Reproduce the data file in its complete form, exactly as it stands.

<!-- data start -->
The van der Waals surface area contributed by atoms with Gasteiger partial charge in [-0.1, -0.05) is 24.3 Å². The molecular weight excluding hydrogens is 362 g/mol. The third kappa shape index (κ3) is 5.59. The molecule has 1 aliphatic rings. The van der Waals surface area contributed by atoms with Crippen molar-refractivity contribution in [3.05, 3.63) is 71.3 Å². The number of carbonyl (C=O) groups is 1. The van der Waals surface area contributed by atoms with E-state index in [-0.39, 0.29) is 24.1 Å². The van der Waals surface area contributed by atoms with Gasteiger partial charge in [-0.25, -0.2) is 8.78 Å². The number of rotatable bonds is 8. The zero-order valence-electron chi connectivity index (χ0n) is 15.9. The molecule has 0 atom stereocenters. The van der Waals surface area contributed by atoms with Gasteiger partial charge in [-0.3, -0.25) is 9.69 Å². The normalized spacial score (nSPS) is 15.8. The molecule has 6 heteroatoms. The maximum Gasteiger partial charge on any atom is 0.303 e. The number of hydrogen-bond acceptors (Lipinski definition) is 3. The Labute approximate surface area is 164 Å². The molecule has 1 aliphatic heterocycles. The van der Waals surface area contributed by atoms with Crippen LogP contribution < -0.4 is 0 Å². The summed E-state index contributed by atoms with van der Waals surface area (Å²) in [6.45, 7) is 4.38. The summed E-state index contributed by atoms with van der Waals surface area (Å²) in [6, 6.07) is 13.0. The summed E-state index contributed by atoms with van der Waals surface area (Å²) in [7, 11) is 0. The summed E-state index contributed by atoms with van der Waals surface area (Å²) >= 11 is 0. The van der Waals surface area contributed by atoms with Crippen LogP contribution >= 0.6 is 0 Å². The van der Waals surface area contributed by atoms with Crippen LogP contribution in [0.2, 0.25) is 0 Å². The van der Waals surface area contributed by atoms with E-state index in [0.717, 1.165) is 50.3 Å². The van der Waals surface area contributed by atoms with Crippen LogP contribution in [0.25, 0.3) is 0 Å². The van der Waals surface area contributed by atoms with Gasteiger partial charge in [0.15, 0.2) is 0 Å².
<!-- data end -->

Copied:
The van der Waals surface area contributed by atoms with Gasteiger partial charge in [-0.1, -0.05) is 24.3 Å². The molecular weight excluding hydrogens is 362 g/mol. The third kappa shape index (κ3) is 5.59. The molecule has 1 aliphatic rings. The van der Waals surface area contributed by atoms with Crippen molar-refractivity contribution in [3.05, 3.63) is 71.3 Å². The number of carbonyl (C=O) groups is 1. The van der Waals surface area contributed by atoms with E-state index in [-0.39, 0.29) is 24.1 Å². The van der Waals surface area contributed by atoms with Gasteiger partial charge in [-0.25, -0.2) is 8.78 Å². The number of rotatable bonds is 8. The zero-order valence-electron chi connectivity index (χ0n) is 15.9. The molecule has 0 atom stereocenters. The van der Waals surface area contributed by atoms with Gasteiger partial charge in [-0.3, -0.25) is 9.69 Å². The normalized spacial score (nSPS) is 15.8. The molecule has 6 heteroatoms. The maximum Gasteiger partial charge on any atom is 0.303 e. The number of hydrogen-bond acceptors (Lipinski definition) is 3. The Labute approximate surface area is 164 Å². The molecule has 1 aliphatic heterocycles. The van der Waals surface area contributed by atoms with Crippen LogP contribution < -0.4 is 0 Å². The summed E-state index contributed by atoms with van der Waals surface area (Å²) in [6.45, 7) is 4.38. The summed E-state index contributed by atoms with van der Waals surface area (Å²) in [6, 6.07) is 13.0. The summed E-state index contributed by atoms with van der Waals surface area (Å²) in [7, 11) is 0. The summed E-state index contributed by atoms with van der Waals surface area (Å²) >= 11 is 0. The van der Waals surface area contributed by atoms with Crippen LogP contribution >= 0.6 is 0 Å². The van der Waals surface area contributed by atoms with Crippen LogP contribution in [0.2, 0.25) is 0 Å². The van der Waals surface area contributed by atoms with E-state index in [0.717, 1.165) is 50.3 Å². The van der Waals surface area contributed by atoms with Crippen LogP contribution in [0.25, 0.3) is 0 Å². The van der Waals surface area contributed by atoms with Gasteiger partial charge in [0.15, 0.2) is 0 Å².